“A place that might have been 200 units may have been expanded to 300 units,” Stengle says. “When we look at our projections, we look at whether our students are living in those buildings.”

Stengle added that while the majority of Arlington students still come from single-family homes, APS will be looking at whether that changes, as Amazon employees and other families settle into moderately priced housing such as townhomes, apartments and smaller accessory dwelling units.

“A lot of the high-rise elevator places are not places where our students live, however, we might see some adjustments there,” Stengle says.

Another potential strain on the schools could come from tech and service companies opening satellite locations around Amazon, which could create thousands more jobs and students enrolled in local schools.

“We may be adding 50,000 jobs when you think about all those related services and hotels and all the things that come along with something like this,” she says.

Despite the preparation, some parents worry about any additional pressure.
At the elementary level alone, Arlington is expected to face a deficit of 2,400 seats by 2028.

Stacy Snyder, an Arlington parent of two who chaired APS’ advisory council on school facilities and capital programs until June of this year, and is now a council member, says the more overcrowded schools become, the less opportunity there is for each student.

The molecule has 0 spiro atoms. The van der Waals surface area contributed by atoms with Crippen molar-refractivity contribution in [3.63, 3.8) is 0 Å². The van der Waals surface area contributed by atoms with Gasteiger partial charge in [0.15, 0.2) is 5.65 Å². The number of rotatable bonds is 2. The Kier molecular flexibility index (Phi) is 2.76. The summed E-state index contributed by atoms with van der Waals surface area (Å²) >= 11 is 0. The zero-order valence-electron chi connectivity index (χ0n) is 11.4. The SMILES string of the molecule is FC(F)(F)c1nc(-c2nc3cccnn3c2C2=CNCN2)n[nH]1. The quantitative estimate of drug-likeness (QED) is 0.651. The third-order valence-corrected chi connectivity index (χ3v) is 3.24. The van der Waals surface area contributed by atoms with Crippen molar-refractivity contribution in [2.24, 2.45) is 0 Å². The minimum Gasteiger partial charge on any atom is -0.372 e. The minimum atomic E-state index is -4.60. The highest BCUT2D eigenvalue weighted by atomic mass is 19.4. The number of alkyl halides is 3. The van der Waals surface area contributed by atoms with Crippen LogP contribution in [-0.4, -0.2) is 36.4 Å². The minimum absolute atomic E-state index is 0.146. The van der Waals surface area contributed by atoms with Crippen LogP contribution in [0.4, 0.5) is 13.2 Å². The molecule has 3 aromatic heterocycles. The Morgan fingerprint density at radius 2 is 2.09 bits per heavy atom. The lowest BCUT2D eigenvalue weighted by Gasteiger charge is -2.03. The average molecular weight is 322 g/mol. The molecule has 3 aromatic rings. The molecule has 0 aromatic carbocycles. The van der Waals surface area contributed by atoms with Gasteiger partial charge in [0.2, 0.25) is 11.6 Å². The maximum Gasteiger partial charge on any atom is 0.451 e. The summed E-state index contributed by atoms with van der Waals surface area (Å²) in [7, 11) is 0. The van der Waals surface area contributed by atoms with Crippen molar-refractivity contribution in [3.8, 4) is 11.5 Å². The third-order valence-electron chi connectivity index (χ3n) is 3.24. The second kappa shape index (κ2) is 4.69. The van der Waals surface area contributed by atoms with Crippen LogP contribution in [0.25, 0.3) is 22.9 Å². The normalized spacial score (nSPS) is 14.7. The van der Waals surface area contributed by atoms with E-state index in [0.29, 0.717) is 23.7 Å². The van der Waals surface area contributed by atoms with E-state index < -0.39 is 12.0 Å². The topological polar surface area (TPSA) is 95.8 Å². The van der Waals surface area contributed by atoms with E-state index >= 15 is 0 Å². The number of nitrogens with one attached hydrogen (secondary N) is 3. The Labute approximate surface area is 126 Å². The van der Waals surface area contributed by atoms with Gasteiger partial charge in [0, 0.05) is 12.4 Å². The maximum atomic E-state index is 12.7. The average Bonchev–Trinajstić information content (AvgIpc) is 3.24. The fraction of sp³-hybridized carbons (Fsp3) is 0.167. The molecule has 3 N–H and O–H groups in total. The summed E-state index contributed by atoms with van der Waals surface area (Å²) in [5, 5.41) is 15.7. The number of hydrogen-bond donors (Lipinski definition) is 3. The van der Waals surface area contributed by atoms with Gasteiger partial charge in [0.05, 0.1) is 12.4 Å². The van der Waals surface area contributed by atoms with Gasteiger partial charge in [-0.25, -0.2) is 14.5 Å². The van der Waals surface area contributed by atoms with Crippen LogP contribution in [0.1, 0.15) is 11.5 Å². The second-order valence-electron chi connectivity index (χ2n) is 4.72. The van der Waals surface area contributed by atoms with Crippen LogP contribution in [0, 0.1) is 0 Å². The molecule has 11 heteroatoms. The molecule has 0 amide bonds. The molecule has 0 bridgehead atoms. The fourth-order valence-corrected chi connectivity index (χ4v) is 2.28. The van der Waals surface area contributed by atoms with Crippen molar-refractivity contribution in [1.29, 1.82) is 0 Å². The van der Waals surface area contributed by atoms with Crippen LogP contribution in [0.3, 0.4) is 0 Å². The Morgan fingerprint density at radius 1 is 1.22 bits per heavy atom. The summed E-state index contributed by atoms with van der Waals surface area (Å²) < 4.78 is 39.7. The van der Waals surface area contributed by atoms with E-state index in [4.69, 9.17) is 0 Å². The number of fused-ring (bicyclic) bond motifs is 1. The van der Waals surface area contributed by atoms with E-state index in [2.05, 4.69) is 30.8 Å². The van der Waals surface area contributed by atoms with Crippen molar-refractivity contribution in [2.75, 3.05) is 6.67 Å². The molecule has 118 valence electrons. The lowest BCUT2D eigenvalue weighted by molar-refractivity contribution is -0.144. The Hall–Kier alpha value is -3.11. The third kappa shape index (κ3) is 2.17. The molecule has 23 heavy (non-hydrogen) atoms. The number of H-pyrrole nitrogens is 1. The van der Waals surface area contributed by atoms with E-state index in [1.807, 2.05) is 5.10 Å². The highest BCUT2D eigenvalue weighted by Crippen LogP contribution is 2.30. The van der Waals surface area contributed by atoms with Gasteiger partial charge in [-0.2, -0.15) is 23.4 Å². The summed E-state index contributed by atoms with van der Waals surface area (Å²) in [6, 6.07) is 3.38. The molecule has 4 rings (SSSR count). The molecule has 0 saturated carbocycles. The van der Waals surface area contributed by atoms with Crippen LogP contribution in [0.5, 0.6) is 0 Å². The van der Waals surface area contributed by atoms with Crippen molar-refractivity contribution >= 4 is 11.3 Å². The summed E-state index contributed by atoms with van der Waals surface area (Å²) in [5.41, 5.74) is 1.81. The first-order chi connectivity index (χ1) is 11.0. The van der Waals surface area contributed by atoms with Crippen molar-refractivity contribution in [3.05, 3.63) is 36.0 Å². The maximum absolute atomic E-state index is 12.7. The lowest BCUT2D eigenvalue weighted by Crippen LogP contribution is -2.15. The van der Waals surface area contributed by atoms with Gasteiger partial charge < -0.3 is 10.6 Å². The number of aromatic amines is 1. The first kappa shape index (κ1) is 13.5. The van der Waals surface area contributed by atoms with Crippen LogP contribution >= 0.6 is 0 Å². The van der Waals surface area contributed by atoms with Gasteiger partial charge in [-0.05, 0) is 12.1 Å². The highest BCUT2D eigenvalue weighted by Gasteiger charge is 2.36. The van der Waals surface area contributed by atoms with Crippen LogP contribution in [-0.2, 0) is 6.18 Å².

“There’s not as much attention,” she says. “There’s less space for extracurriculars, there’s less space for art, there’s less space for music.”

That said, Snyder does take solace in the fact that APS and the county do have a strong plan to accommodate growth. “I think they are taking it pretty seriously, and that makes me feel comfortable.”

Prepping for Growth

Part of APS’ plan to accommodate growth includes opening several new school buildings this fall, including the new Alice Fleet Elementary School, which will relieve pressure on south Arlington schools.

Any relief will be welcome at Oakridge, already Arlington’s second largest elementary school with a capacity to hold about 750 students and is “the most overcrowded it’s ever been,” Burgin says.

To deal with overcapacity, the school has gotten creative by turning storage closets into offices for support staff and adding portable classrooms. “While these are not ideal and not always preferred, we always make due,” she says.

Burgin says she’s not too worried about Amazon HQ2’s impact, especially given how well-equipped Oakridge has been with supporting a transient community of students already.

“We’re in the business of teaching kids,” she says. “However many show up, we are going to welcome them, we are going to teach them, we are going to love their families.”

This post originally appeared in our September 2019 issue. Want more education stories sent straight to your inbox? Subscribe to our bi-monthly newsletter.